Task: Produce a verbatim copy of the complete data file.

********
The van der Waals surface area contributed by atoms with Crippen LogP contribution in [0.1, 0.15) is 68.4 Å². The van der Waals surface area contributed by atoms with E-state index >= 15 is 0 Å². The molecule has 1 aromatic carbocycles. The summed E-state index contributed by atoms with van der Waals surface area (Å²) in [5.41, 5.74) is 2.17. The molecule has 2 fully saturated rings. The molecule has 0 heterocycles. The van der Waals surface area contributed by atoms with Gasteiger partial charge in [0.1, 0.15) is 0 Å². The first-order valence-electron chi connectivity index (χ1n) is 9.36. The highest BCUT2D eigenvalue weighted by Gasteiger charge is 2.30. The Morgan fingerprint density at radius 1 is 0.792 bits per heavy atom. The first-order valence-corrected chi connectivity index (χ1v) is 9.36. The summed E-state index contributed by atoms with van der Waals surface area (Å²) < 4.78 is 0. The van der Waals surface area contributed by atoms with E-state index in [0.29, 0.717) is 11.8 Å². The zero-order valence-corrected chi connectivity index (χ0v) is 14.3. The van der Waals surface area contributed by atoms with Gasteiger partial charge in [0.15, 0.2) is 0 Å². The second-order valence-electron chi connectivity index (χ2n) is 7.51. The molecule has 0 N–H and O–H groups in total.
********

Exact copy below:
The van der Waals surface area contributed by atoms with Crippen LogP contribution in [0.1, 0.15) is 68.4 Å². The van der Waals surface area contributed by atoms with E-state index >= 15 is 0 Å². The molecule has 1 aromatic carbocycles. The summed E-state index contributed by atoms with van der Waals surface area (Å²) in [5.41, 5.74) is 2.17. The molecule has 2 fully saturated rings. The molecule has 0 heterocycles. The van der Waals surface area contributed by atoms with Gasteiger partial charge in [0.1, 0.15) is 0 Å². The first-order valence-electron chi connectivity index (χ1n) is 9.36. The highest BCUT2D eigenvalue weighted by Gasteiger charge is 2.30. The Morgan fingerprint density at radius 1 is 0.792 bits per heavy atom. The first-order valence-corrected chi connectivity index (χ1v) is 9.36. The summed E-state index contributed by atoms with van der Waals surface area (Å²) < 4.78 is 0. The van der Waals surface area contributed by atoms with E-state index in [0.29, 0.717) is 11.8 Å². The zero-order valence-corrected chi connectivity index (χ0v) is 14.3. The van der Waals surface area contributed by atoms with Gasteiger partial charge in [0.15, 0.2) is 0 Å². The second-order valence-electron chi connectivity index (χ2n) is 7.51. The molecule has 0 N–H and O–H groups in total.